It’s been three weeks since I started attending the World Affairs Council meetings, and it’s safe to say I’ve grown a bit attached to the place. The first meet saw the discussion of the Annapolis summit, while the second was about domestic energy. This week was probably everyone’s favorite topic these days: the elections. So here’s a rundown of the mental notes I took while people were speaking.
An argument was made that many of those running have no political or even social record. This of course is true. A parliament seat has meant that many people get to massage their egos, be in the public eye, get a car, a driver, a nice salary and retirement. I think the last factor was very interesting since parliamentarians in the past didn’t used to get retirement plans such as those today, and in an expensive country where everyone’s future is uncertain, so this may be a bigger motivational force that has lead to the current surge of candidates running than we think.
There was a great deal of focus on the current electoral law that stipulates a one-man one-vote voting system as well as the general geographical misrepresentation that can be safely defined as gerrymandering at its best. The question of changing the law and reforming the system, to make it a fair distribution, would lead to an Islamist surge was also brought up. Some argued (correctly in my opinion) that should the system be reformed and everything made equal, the IAF would not win more than 30 seats in the Parliament. Moreover, the government has had a recent history of demonizing the IAF in an attempt to inspire fear in the electorate, but in fact they are just making them out to be something bigger than they really are. The idea here is that if this anti-IAF campaign continues, it will lead to a split in the country and the better solution is for the government to bring the party in to the political fold.
From there, the discussion lead to arguments concerning political parties in the country. Briefly, as most already know, the country has suffered from a lack of development when it comes to political parties.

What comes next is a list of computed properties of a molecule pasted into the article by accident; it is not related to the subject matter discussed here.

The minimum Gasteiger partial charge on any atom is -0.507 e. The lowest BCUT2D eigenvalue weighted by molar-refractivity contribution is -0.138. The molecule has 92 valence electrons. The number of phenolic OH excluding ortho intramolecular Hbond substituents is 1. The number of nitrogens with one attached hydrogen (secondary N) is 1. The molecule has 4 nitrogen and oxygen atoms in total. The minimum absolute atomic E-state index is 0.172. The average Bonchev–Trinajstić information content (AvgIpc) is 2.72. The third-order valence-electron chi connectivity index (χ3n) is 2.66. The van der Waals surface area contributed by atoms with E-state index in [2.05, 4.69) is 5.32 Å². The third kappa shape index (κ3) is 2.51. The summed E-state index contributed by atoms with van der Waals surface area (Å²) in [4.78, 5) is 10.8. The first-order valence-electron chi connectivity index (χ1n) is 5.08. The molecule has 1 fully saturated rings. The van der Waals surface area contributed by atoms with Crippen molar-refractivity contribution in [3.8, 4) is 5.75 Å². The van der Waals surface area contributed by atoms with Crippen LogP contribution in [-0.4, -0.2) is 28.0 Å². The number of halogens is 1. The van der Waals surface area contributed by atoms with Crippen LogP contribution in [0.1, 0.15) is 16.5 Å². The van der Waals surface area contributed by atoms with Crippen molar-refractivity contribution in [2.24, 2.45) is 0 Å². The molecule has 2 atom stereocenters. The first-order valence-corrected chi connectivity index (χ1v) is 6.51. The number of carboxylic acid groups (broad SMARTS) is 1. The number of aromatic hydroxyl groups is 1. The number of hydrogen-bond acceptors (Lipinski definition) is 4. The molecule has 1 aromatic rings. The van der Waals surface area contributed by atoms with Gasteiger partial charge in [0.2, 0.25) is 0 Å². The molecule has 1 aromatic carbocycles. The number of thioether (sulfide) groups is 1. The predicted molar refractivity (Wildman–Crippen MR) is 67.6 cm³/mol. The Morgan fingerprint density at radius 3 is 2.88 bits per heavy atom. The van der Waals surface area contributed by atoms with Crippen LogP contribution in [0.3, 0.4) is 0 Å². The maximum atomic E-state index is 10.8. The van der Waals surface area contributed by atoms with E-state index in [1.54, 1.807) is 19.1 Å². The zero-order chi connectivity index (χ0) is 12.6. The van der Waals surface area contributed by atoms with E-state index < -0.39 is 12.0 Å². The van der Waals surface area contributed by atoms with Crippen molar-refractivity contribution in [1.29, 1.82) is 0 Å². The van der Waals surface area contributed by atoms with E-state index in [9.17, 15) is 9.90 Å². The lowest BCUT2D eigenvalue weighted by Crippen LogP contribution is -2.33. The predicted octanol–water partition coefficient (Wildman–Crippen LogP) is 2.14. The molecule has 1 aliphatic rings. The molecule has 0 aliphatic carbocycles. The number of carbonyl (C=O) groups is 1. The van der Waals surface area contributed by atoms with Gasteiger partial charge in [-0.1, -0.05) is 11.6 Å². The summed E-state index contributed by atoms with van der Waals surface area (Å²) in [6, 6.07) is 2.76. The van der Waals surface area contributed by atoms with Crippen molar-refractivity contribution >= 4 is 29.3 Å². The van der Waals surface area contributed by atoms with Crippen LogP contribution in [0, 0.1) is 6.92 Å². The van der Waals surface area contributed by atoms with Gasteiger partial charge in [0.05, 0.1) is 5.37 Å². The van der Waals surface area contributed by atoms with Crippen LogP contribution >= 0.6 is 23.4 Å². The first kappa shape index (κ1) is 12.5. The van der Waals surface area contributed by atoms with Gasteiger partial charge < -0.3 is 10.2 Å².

Now here is where some interesting points came about and these are some of the odd ones:
– The government should give 2 million JDs to political parties, funding them and strengthening them, helping them campaign, etc. I personally found the suggestion of a government funding political parties to be a bit unconventional and frankly a little bit absurd. I think it was Laurice Hlass who rightly pointed out that a government funding a political party means the party is in the pockets of the government. Even in the best case scenario where that isn’t true, there is still that social perception.
– Governments never last long enough to do anything positive. Moreover, Ministers are bogged down with paper work and ceremonial processions that have them avoiding getting any real work done. Thus the suggestion was made that a King-appointed council be created to carry out the National Agenda while the governments that come and go merely tend to the ceremonies. This person also argued that Bakhit was one of the best Prime Ministers in Jordan and previously argued that Rice was the best Secretary of State since Baker. Nuff said? No? Well suffice to say, I don’t think a parallel political system has ever functioned well in human history and I think many would agree with that.
– The last point was one of the things I found to be most interesting about this session. One of the reasons political parties are not functioning well is because the youth are not interested in politics. They are not interested in joining political parties. They have been warned by their parents from an early age that politics should be avoided as should political parties. There is also the fear that the government’s encouragement of the youth to join these parties is a trap; a way for the government to get all the members in one room and then whisk them off to the big house.
These statements were said in a way that suggested such beliefs were silly and thus they instantaneously elicited everyone in the room to laugh.
But to me, I found it to be absolutely true and a serious concern when considering the future.
These perceptions are well alive in our youth. Most of them ARE interested in politics but they have been socially constructed to fear politics on a public stage or in a public context. As for the government’s encouragement being a trap. Based on the stories our fathers tell us from their own experiences, and based on Jordan’s history, such an assumption is not far fetched at all. How much has really changed in the past half century in the way the government approaches politics? In its context, many things have improved and there are undoubtedly more freedoms comparatively. But the state is still very controlling and political dissidents are still jailed, and parties and their members are still targets. So to someone in their 20’s that’s been raised to believe politics will get you into trouble, where’s the incentive to join a political party?
How does this person, who has his or her whole life in front of them, guarantee their personal safety? Where is the track record? Where is the precedent? Whose to say 20 years from now when I’m in my 40’s, what I said or believed years ago, what beliefs I voiced at a party rally won’t be held against me?
None, is the answer. As I’ve argued before, the government has simply “pushed” for the youth to participate, and has remained bumfuzzled as to why they haven’t. No moves have been made, no measures have been taken, no precedent has been set, no indicators are on the ground that suggest to our youth, to me, to us, that this is a process worth engaging in and will come at no personal cost as it did with our fathers and/or grandfathers.
And that, was another cup of coffee at the salon il-seyasi.